Positive feedback is a type of feedback. Open systems (ecological, biological, social) contain many types of regulatory systems, among which are systems that involve positive feedback and its relative negative feedback.
When a change of variable occurs in a system, the system responds. In the case of positive feedback the response of the system is to change that variable even more in the same direction. For a simple example, imagine an ecosystem with only one species and an unlimited amount of food. The population will grow at a rate proportional to the current population, which leads to positive feedback. This has a de-stabilizing effect, so left unchecked, does not result in homeostasis. In some cases (if not controlled by negative feedback), a positive feedback loop can run out of control, and can result in the collapse of the system. This is called vicious circle, or in Latin circulus vitiosus.
Positive and negative do not mean or imply desirability. The negative feedback loop tends to slow down a process, while the positive feedback loop tends to speed it up. Positive feedback is used in certain situations where rapid change is desirable.
One common example of positive feedback is the network effect, where more people are encouraged to join a network the larger that network becomes. The result is that the network grows more and more quickly over time.
In electrical engineering
Feedback is well understood and widely studied in electrical engineering. Whereas negative feedback is used to stabilize the response of an electrical system and reduce nonlinear effects, positive feedback is often used to take advantage of these nonlinear effects (for example, the Schmitt trigger), or at least is used with the understanding that nonlinear effects, not feedback, will limit the output (in oscillators, and in popular configurations for MESFET amplifiers). An important consideration in the design of feedback amplifiers is to avoid unintentionally creating positive feedback (see frequency compensation). Positive feedback from loudspeakers to a microphone causes the familiar squealing sound.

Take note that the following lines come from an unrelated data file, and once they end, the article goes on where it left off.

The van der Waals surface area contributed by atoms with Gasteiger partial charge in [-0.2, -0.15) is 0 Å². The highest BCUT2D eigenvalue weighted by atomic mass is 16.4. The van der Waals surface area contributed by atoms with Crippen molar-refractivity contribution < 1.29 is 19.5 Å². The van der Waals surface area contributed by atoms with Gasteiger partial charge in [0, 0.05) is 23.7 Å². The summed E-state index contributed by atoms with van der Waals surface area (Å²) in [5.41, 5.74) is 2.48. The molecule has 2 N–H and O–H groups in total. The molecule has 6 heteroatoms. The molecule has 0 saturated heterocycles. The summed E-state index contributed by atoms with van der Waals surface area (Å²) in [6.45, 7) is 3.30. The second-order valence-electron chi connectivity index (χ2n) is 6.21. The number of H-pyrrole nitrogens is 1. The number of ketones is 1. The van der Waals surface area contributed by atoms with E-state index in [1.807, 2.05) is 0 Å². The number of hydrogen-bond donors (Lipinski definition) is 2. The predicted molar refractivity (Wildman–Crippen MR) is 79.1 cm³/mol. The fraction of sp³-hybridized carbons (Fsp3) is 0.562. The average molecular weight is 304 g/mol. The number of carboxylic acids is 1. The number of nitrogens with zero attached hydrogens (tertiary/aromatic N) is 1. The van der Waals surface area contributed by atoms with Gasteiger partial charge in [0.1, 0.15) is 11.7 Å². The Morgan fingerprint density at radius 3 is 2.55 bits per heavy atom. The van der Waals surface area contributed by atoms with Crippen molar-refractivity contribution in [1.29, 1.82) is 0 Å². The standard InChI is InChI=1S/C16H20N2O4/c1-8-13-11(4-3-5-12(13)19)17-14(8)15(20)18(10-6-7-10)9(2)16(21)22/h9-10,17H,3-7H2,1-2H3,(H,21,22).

In games, positive feedback is a critical and heavily exploited mechanism for controlling the resources in a game. It has a number of uses:
- To speed up a game that would otherwise be too slow. For example, if the annual income did not increase in SimCity as the city grew, it would take many years to earn enough money to fill the large map with structures.
- To create a feeling of growth and progress. For example, in a role-playing game, it's typical for players to struggle with enemies near the beginning that later become easy to destroy due to enhanced strength and weapons, purchased with the experience and gold earned by those early encounters.
- To magnify small advantages. For example, in Starcraft, a player who has more resources will be able to build more units, enabling them to seize more resource-rich territory and so gain yet more resources. This allows a player with a small resource advantage to crush their opponent in time.
However, accidental positive feedback loops in games can also be a source of degenerate strategies, destroying the game's challenge. For example, suppose a player in a first-person shooter gained 100 health points for every person they killed. Then, a careful player could quickly amass a large number of health points and become virtually indestructible.
- Katie Salen and Eric Zimmerman. Rules of Play. MIT Press. 2004. ISBN 0262240459. Chapter 18: Games as Cybernetic Systems.
Last updated: 05-13-2005 07:56:04